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'Taboo' Demonstrates the Creative Limits of the TV Bad Boy

TV shows like 'Taboo' provide us with characters so badass that plot and conflict are tossed to the side.

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With brilliant camera work, detailed production design, and the best actors British television has to offer, Taboo should have been an unmitigated success. The problem is that while the show draws a vivid portrait of the lush world of 19th century British nautical trade, it never really makes us believe that anyone on land or sea is a match for our hero, James Delaney (Tom Hardy).

Over the last few years, television has been hit by a creeping sickness: premium television seems desperate to provide us with characters so badass that plot and conflict are tossed to the side. In Taboo, you never once feel that anyone on screen is a credible threat to Delaney. He punches the hardest, fucks the hardest, and his one-liners always hit the hardest. He is such a force that the East India Company, our villains, led by Stuart Strange (Jonathan Pryce), spend an entire scene in the pilot talking about how much of a badass Delaney is and that he is known for telling people to go fuck themselves, only to have Delaney show up in their office five minutes of screen time later to, well, tell them to go fuck themselves.

Whether he is taking over a brothel, surviving assassination attempts, or bedding his sister, the entirety of London is just one Dickensian punching bag that James Delaney beats into submission with little effort. Delaney is not the only character on television who seems to be playing through his plot with cheat codes. When you watch House of Cards, does anyone seem like they are going to best Frank Underwood? When you watch Sons of Anarchy, do you ever go into an episode thinking that the Redwood Originals aren’t going blow up their enemies and ride through the flames in a blaze of glory? Did you ever doubt that Nucky Thompson wouldn’t come to completely control his Boardwalk Empire? Even when we watch a great show, we expect the protagonist to live to fight another day. But, lately, so many prestige dramas make sure that their hero always gets the last word, the last laugh, and has the last bullet in their gun just in case they need it.

Who’s to blame? Tony Soprano, Walter White, and Don Draper, perhaps. In the golden age of prestige TV, we got a slew of difficult men for the ages. Three middle-aged character actors no one had ever heard of got roles that landed them on posters across dorm room walls throughout America. It makes sense that the entire TV industry would want to follow in their footsteps and create the next troubled badass to finish out that Mt. Rushmore of prestige drama. Sure, audiences were drawn to these shows because these characters were crime bosses, drug dealers, and lady’s men. But, those audiences stayed around for half a decade because they thought that if Phil Leotardo didn’t get Tony, the FBI would. They realized that Walter White was a smart guy, but he also wasn’t a great criminal. They knew that Don Draper was a great ad man, but he was always a couple martinis and the wrong woman away from ruining his life. All three shows weren’t about these flawed heroes winning, they were about losing. Don Draper lost his family, Walter White lost his humanity, and Tony Soprano lost everyone he ever loved. These characters tasted consequences almost weekly, they had flaws everybody but them could see, and you really felt that if they took the wrong step, it would be game over.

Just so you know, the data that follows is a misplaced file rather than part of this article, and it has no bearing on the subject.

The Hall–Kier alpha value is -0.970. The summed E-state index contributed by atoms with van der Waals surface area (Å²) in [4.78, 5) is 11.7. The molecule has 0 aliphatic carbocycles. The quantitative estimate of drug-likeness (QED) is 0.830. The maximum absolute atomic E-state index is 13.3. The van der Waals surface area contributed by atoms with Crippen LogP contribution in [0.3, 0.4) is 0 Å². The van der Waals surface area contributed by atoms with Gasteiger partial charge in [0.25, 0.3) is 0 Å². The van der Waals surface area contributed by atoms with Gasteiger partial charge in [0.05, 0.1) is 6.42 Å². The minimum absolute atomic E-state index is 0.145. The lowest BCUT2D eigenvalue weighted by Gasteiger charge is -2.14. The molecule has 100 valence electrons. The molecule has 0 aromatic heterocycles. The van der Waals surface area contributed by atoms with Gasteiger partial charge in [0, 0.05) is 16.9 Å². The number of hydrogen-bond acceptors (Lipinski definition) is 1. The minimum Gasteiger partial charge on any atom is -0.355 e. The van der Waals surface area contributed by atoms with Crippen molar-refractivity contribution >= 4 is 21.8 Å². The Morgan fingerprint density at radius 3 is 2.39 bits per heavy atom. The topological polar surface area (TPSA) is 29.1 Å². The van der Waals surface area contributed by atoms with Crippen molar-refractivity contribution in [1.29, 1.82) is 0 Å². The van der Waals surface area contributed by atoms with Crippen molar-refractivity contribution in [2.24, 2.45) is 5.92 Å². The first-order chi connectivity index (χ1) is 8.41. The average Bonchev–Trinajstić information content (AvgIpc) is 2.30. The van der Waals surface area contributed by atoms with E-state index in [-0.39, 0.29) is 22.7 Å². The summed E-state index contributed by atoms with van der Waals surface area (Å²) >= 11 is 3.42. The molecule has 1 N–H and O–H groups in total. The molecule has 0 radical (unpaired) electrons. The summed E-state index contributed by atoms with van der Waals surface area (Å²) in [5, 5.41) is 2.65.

A character without flaws and shortcomings isn’t really a character. In these lesser shows like Taboo, the protagonists are not so much a characters as they are a vehicles for masculine wish fulfillment. Maybe you could say that Jax is a bit rash or that James Delaney is too crazy for his own good or that Frank Underwood’s pride will go before the fall. But they could walk into any other character’s house, piss on their desk, sleep with their wife, and then burn it down on the way out with no consequences.

These days, FX, HBO, AMC, and the other premium TV destinations are doing their best work in shows that have broken from this “difficult men” mode. Yet, they still insist on trying to catch lightning in a bottle with another bad man who doesn’t give a fuck how bad you think he is. Sometimes it works: hot tempered sheriff Raylon Givens on Justified and troubled hacker Elliot Alderson on Mr. Robot have found new notes to play in this same old key. For the most part, these attempts to reinvent the antihero wheel prove that it’s time to find something new.

It turns out that if you consciously try to write a show that will land your hero on a dorm room wall, you will fall short, and the posters won’t ever go to press.